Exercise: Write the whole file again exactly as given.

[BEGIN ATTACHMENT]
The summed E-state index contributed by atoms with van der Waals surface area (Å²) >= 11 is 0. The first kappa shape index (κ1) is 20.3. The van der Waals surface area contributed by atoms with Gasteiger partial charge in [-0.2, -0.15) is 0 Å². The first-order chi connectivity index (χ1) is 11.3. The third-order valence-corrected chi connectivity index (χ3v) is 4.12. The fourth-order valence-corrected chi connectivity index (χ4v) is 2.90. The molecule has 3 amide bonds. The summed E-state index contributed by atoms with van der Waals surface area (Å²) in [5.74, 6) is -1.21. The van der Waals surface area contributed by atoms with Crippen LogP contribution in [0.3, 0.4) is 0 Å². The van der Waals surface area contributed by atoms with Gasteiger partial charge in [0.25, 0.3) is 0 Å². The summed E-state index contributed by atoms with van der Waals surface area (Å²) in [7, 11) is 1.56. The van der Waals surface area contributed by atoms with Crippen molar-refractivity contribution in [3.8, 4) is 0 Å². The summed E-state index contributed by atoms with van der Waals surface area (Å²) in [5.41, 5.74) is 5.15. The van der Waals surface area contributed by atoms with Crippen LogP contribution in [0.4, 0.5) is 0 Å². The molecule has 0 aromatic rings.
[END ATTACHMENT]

The summed E-state index contributed by atoms with van der Waals surface area (Å²) >= 11 is 0. The first kappa shape index (κ1) is 20.3. The van der Waals surface area contributed by atoms with Gasteiger partial charge in [-0.2, -0.15) is 0 Å². The first-order chi connectivity index (χ1) is 11.3. The third-order valence-corrected chi connectivity index (χ3v) is 4.12. The fourth-order valence-corrected chi connectivity index (χ4v) is 2.90. The molecule has 3 amide bonds. The summed E-state index contributed by atoms with van der Waals surface area (Å²) in [5.74, 6) is -1.21. The van der Waals surface area contributed by atoms with Crippen LogP contribution in [0.3, 0.4) is 0 Å². The van der Waals surface area contributed by atoms with Gasteiger partial charge in [0.25, 0.3) is 0 Å². The summed E-state index contributed by atoms with van der Waals surface area (Å²) in [7, 11) is 1.56. The van der Waals surface area contributed by atoms with Crippen molar-refractivity contribution in [3.8, 4) is 0 Å². The summed E-state index contributed by atoms with van der Waals surface area (Å²) in [5.41, 5.74) is 5.15. The van der Waals surface area contributed by atoms with Crippen LogP contribution in [0.4, 0.5) is 0 Å². The molecule has 0 aromatic rings.